Thursday, November 12, 2009


We are still not able to contain infant mortality!

No doubt India stands at an enviably advantageous position with respect to its demographics. Even with respect to China, which is more populated than any other nation, India stands to be at a better position, with respect to the proportion of people in the age bracket of 8 to 24. Indicating the fact that, as the global economy starts aging, Indian economy gets increasingly younger, strengthening the supply and demand side of the markets. But then this huge advantage seems to be withering away, going by the socioeconomic and health indicators, particularly with respect to children.

Recent study by an International Non-Government Organisation, Save the Children reveals that over 400,000 newborns die within the first 24 hours of their birth every year in India- beating almost all countries worldwide. Worse, around 2,000,000 children under five years of age die each year in India- comfortably beating all countries. This boils down to the fact that around 45.6 children die at the time of birth per hour while around 3.8 per cent children under age of five die every minute. And all this on account of just one reason and that is – malnutrition. Studies show that 33 per cent of all malnourished children live in India with over 75 per cent of infants not even experiencing 30 days of their life. United Nations Population Division declares the Infant mortality rate (deaths/1,000 live births) to be 55.0 per cent and under-five mortality rate (deaths/1,000 live births) to be 78.6 per cent thus bringing India down to 143 rank (of 195 countries).

One gets to understand the real picture when one compares this with those in developed nations where infant mortality rate is 3.2 per cent in Japan and 3 in Singapore! The infant mortality rate, as per Indian official figure, in urban areas was 36 in 2008 (compared to 37 in 2007) while in rural areas it was 58 (61 in 2007). According to the United Nations, the current world infant mortality rate is 49.4 per cent. It is not that those who survive the death trap, are any better off. Despite colossal immunisation, almost 33 per cent of all polio cases occur in India and all this is because poor sanitation and overcrowding (allowing the virus to thrive and survive). As per the latest figure available of 2008, India recorded 800 polio cases (for the uninitiated, polio has been eradicated from almost all developed countries).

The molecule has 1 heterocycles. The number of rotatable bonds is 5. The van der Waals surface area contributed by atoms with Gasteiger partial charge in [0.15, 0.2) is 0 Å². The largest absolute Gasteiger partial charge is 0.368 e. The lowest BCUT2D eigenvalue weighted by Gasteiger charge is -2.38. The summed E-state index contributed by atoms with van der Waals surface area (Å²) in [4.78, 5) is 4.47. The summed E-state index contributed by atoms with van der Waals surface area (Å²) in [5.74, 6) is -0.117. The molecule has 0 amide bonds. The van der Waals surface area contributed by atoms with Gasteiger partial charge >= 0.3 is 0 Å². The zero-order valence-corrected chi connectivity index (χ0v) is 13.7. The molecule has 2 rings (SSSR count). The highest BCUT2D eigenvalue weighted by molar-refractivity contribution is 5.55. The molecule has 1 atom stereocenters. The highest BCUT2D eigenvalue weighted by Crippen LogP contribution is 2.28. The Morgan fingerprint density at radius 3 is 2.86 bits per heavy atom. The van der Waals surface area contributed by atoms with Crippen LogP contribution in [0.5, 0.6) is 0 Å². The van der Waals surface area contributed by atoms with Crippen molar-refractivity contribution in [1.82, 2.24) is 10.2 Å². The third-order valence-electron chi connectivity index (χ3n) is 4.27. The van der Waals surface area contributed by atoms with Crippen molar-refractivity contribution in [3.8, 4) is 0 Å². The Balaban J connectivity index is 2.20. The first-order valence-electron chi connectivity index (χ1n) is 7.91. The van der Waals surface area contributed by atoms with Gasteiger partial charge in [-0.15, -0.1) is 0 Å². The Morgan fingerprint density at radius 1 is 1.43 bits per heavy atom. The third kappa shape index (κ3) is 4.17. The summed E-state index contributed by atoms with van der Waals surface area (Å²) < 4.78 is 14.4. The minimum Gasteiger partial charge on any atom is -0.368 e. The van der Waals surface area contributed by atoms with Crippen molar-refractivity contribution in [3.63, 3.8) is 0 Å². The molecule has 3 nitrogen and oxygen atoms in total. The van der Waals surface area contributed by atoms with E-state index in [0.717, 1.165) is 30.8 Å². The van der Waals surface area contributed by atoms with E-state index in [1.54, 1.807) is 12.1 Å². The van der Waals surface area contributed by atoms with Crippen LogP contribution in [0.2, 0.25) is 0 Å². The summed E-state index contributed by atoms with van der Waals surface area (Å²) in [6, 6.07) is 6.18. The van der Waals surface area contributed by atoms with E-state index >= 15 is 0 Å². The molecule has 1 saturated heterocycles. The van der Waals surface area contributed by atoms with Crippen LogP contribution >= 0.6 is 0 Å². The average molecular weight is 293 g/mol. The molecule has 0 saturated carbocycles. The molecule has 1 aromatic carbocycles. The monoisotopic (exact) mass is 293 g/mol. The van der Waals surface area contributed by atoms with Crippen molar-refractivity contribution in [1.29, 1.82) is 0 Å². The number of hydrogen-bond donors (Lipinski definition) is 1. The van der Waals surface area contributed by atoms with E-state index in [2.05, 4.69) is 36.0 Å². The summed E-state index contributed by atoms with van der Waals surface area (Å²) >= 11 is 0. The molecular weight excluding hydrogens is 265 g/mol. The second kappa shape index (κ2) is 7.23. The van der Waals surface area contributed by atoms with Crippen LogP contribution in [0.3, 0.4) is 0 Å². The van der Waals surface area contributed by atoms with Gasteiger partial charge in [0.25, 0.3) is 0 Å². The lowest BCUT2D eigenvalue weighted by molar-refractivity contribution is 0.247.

And all this is an outcome of negligible allocation of resources and extremely poor delivery mechanisms and complete lack of accountability at all levels. Consider this: With around 450 million children form 40 per cent of the total population. In spite of them being such a large and significant and strategic chunk of the population, the government, last year, spent less than five per cent of the total budget on children. For instance, the government of Madhya Pradesh has spent merely Rs 80 crores for fighting malnutrition. And the matter seems worse this year as the government has kept the allocation pretty similar i.e., around 4.15 per cent!

It is a matter of utter disgrace for a young and growing nation like India that it can’t even prevent its young and growing children from death trap!! Even after years of independence, what the children in India receive is mere lip service or at maximum few discreet initiatives for sake of political-tokenism. Leave aside MDG 4 or demographic dividend, even if the nation wants to survive and sustain in long terms, it needs to prevent its newborns from untimely deaths... otherwise in no time we would be pushing this dividend towards a demographic disaster!


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